Giving the world something it didn’t know it was missing. – Daniel Pink
Living in possibility and abundance rather than limitation and scarcity. – CJ Lyons
-Creativity brings good things in the world that otherwise would not exist. It’s a noble act of pushing back darkness and giving hope to despair. – Jeff Goins
Perfectionism is often defined as the need to be or appear to be perfect, or even to believe that it’s possible to achieve perfection. – Brené Brown
Perfectionism is a trait that makes life an endless report card on accomplishments or looks. A fast and enduring track to unhappiness...What makes perfectionism so toxic is that while those in its grip desire success, they are most focused on avoiding failure. – Psychology Today
The age of social media has completely changed the access and ease of sharing creativity. Coming back to the definition by CJ Lyons, we live in a world where our creativity has the ability to create abundance, to inspire change and to remove limitations. Social media, even for me personally, is a great way to share photography, artwork, illustrations/graphic design, poems, quotes, journaling, music, and other creative outlets. This is a two edged sword. There will, and will always be someone to compare yourself to which begins the "need" for perfectionism. I think as a creator it's extremely important to find the balance between striving for perfectionism and striving for excellence. Sonia Simone says it best...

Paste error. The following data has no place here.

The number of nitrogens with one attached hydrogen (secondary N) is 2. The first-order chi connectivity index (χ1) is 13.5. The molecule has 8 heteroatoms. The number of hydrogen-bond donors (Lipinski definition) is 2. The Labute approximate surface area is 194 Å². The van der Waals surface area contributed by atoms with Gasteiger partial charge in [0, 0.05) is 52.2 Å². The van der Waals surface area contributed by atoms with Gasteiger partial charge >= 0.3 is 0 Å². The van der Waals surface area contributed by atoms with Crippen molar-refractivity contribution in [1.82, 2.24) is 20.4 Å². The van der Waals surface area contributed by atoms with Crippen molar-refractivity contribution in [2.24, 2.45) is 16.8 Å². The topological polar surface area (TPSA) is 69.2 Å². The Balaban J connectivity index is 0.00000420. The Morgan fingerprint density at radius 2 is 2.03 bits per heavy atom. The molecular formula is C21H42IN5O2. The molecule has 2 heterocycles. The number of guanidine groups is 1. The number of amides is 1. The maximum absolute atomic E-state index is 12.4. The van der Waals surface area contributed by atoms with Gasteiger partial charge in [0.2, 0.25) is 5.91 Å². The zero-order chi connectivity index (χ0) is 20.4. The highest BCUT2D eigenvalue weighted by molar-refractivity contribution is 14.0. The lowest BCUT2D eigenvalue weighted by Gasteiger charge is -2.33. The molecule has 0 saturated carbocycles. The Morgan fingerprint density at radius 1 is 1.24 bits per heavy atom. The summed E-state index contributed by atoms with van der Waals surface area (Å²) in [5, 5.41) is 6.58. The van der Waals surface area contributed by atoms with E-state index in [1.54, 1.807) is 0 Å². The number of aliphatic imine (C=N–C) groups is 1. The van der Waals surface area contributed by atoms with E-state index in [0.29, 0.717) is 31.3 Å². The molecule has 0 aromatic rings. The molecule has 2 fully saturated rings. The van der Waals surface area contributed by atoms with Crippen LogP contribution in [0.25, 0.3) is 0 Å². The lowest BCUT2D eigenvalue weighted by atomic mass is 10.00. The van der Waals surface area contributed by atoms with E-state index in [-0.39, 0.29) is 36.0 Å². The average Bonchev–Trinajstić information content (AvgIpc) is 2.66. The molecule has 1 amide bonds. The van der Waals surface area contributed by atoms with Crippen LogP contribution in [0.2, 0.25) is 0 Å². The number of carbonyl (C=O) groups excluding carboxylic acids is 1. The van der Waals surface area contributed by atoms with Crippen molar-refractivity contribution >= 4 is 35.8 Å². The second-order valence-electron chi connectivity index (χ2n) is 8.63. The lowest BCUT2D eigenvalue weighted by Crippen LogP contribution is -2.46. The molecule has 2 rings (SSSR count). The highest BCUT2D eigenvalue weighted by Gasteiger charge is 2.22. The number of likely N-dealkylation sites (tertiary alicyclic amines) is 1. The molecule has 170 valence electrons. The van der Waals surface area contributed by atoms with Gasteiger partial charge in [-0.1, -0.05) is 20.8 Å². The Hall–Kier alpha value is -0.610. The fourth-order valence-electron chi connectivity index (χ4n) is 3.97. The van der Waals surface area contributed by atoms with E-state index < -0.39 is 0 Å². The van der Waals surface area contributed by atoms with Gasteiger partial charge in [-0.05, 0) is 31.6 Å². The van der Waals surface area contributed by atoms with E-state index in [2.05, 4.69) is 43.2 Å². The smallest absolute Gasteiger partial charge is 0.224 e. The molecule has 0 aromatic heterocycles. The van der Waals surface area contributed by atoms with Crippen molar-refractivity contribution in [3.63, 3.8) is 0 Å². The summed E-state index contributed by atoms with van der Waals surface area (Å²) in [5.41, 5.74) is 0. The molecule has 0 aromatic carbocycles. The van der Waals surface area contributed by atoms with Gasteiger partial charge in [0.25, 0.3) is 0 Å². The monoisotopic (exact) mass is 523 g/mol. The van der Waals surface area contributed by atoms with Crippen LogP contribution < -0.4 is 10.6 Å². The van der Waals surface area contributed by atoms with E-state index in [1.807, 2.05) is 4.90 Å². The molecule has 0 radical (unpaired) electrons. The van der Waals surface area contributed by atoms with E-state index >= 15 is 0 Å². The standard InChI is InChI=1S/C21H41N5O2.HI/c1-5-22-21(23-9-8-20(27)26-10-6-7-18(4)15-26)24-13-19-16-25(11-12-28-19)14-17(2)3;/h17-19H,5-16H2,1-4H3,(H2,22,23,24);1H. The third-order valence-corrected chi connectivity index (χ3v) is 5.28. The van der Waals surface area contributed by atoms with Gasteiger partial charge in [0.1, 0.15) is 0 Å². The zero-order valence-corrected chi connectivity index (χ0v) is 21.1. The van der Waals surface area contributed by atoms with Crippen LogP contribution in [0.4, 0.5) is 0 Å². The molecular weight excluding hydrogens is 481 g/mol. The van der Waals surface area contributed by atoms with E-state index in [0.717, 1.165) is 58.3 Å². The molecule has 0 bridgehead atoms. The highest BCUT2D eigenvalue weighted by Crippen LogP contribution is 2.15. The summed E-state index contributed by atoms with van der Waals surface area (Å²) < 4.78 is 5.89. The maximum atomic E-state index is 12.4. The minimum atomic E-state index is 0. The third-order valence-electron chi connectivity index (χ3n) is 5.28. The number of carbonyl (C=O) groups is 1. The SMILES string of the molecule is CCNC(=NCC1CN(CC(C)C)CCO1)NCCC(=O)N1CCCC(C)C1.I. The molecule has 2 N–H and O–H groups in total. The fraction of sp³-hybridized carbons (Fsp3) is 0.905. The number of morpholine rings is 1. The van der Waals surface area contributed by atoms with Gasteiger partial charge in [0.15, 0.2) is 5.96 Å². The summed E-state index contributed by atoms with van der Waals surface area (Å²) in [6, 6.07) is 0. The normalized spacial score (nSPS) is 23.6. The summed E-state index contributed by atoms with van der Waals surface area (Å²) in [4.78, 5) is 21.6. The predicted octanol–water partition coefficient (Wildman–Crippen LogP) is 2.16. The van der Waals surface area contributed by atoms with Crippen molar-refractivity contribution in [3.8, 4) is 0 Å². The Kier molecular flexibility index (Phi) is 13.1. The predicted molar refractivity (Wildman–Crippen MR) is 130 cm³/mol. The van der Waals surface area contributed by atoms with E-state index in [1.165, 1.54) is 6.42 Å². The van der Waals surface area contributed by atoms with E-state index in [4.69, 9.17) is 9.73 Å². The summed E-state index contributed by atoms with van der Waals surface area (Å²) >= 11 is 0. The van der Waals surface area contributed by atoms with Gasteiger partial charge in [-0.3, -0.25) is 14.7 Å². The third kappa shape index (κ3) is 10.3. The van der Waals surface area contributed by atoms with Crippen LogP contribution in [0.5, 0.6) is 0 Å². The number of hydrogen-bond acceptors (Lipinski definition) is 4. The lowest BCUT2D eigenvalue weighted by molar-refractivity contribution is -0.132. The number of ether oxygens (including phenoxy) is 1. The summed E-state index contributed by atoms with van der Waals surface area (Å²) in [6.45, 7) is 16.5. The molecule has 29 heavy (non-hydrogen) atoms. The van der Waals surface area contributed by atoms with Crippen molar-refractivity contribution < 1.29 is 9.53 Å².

“Just making something. It might be something crummy or awkward or not ready for prime time. If you make something, you are creative.” –Sonia Simone